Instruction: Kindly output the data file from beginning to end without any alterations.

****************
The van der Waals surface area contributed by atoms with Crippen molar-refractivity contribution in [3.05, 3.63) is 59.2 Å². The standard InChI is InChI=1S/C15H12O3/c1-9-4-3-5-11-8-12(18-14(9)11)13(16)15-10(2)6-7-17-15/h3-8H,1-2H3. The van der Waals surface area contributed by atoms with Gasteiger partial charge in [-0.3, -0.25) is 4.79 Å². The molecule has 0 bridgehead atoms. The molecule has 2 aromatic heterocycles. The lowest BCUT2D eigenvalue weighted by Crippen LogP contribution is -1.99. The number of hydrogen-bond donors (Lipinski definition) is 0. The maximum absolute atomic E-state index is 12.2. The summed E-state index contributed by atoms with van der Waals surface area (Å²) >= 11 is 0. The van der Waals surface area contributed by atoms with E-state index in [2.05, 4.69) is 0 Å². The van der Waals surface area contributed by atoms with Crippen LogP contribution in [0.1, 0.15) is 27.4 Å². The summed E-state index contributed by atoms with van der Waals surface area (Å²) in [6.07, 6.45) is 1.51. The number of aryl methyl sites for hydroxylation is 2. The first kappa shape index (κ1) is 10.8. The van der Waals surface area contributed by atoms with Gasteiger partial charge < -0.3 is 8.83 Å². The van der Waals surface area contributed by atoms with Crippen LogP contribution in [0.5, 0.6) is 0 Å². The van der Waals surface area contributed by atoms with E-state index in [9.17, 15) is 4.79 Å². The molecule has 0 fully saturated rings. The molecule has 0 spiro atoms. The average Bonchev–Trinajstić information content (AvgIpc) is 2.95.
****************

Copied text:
The van der Waals surface area contributed by atoms with Crippen molar-refractivity contribution in [3.05, 3.63) is 59.2 Å². The standard InChI is InChI=1S/C15H12O3/c1-9-4-3-5-11-8-12(18-14(9)11)13(16)15-10(2)6-7-17-15/h3-8H,1-2H3. The van der Waals surface area contributed by atoms with Gasteiger partial charge in [-0.3, -0.25) is 4.79 Å². The molecule has 0 bridgehead atoms. The molecule has 2 aromatic heterocycles. The lowest BCUT2D eigenvalue weighted by Crippen LogP contribution is -1.99. The number of hydrogen-bond donors (Lipinski definition) is 0. The maximum absolute atomic E-state index is 12.2. The summed E-state index contributed by atoms with van der Waals surface area (Å²) >= 11 is 0. The van der Waals surface area contributed by atoms with E-state index in [2.05, 4.69) is 0 Å². The van der Waals surface area contributed by atoms with Crippen LogP contribution in [0.1, 0.15) is 27.4 Å². The summed E-state index contributed by atoms with van der Waals surface area (Å²) in [6.07, 6.45) is 1.51. The number of aryl methyl sites for hydroxylation is 2. The first kappa shape index (κ1) is 10.8. The van der Waals surface area contributed by atoms with Gasteiger partial charge < -0.3 is 8.83 Å². The van der Waals surface area contributed by atoms with Crippen LogP contribution in [0.5, 0.6) is 0 Å². The van der Waals surface area contributed by atoms with E-state index in [9.17, 15) is 4.79 Å². The molecule has 0 fully saturated rings. The molecule has 0 spiro atoms. The average Bonchev–Trinajstić information content (AvgIpc) is 2.95.